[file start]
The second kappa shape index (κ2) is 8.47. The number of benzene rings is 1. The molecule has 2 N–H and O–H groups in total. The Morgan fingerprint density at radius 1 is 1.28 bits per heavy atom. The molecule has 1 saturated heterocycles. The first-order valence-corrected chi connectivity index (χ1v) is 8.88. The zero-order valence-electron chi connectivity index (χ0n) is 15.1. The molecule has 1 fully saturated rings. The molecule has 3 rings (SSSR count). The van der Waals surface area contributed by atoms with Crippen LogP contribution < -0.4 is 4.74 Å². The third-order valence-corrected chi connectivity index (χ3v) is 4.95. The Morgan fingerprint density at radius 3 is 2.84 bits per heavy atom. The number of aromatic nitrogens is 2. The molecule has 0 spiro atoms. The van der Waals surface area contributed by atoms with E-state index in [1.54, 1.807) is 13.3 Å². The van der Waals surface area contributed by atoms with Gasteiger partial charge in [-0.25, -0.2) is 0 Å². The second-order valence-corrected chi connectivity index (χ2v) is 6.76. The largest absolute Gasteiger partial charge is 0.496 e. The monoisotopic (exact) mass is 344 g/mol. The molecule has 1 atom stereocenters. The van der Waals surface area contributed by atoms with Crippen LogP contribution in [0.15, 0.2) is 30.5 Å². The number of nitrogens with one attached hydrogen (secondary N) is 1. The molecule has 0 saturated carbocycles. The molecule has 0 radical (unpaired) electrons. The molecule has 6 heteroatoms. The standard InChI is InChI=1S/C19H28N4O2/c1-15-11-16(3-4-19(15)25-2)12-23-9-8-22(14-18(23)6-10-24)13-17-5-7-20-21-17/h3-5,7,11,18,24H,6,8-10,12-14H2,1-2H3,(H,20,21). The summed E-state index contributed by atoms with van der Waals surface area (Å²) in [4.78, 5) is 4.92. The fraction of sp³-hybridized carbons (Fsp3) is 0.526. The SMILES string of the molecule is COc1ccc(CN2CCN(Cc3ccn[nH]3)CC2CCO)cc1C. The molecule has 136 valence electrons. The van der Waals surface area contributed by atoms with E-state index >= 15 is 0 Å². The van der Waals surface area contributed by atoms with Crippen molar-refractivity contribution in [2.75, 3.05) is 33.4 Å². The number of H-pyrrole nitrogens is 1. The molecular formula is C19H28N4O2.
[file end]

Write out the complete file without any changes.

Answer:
The second kappa shape index (κ2) is 8.47. The number of benzene rings is 1. The molecule has 2 N–H and O–H groups in total. The Morgan fingerprint density at radius 1 is 1.28 bits per heavy atom. The molecule has 1 saturated heterocycles. The first-order valence-corrected chi connectivity index (χ1v) is 8.88. The zero-order valence-electron chi connectivity index (χ0n) is 15.1. The molecule has 1 fully saturated rings. The molecule has 3 rings (SSSR count). The van der Waals surface area contributed by atoms with Crippen LogP contribution < -0.4 is 4.74 Å². The third-order valence-corrected chi connectivity index (χ3v) is 4.95. The Morgan fingerprint density at radius 3 is 2.84 bits per heavy atom. The number of aromatic nitrogens is 2. The molecule has 0 spiro atoms. The van der Waals surface area contributed by atoms with E-state index in [1.54, 1.807) is 13.3 Å². The van der Waals surface area contributed by atoms with Gasteiger partial charge in [-0.25, -0.2) is 0 Å². The second-order valence-corrected chi connectivity index (χ2v) is 6.76. The largest absolute Gasteiger partial charge is 0.496 e. The monoisotopic (exact) mass is 344 g/mol. The molecule has 1 atom stereocenters. The van der Waals surface area contributed by atoms with Crippen LogP contribution in [0.15, 0.2) is 30.5 Å². The number of nitrogens with one attached hydrogen (secondary N) is 1. The molecule has 0 saturated carbocycles. The molecule has 0 radical (unpaired) electrons. The molecule has 6 heteroatoms. The standard InChI is InChI=1S/C19H28N4O2/c1-15-11-16(3-4-19(15)25-2)12-23-9-8-22(14-18(23)6-10-24)13-17-5-7-20-21-17/h3-5,7,11,18,24H,6,8-10,12-14H2,1-2H3,(H,20,21). The summed E-state index contributed by atoms with van der Waals surface area (Å²) in [4.78, 5) is 4.92. The fraction of sp³-hybridized carbons (Fsp3) is 0.526. The SMILES string of the molecule is COc1ccc(CN2CCN(Cc3ccn[nH]3)CC2CCO)cc1C. The molecule has 136 valence electrons. The van der Waals surface area contributed by atoms with E-state index >= 15 is 0 Å². The van der Waals surface area contributed by atoms with Crippen molar-refractivity contribution in [2.75, 3.05) is 33.4 Å². The number of H-pyrrole nitrogens is 1. The molecular formula is C19H28N4O2.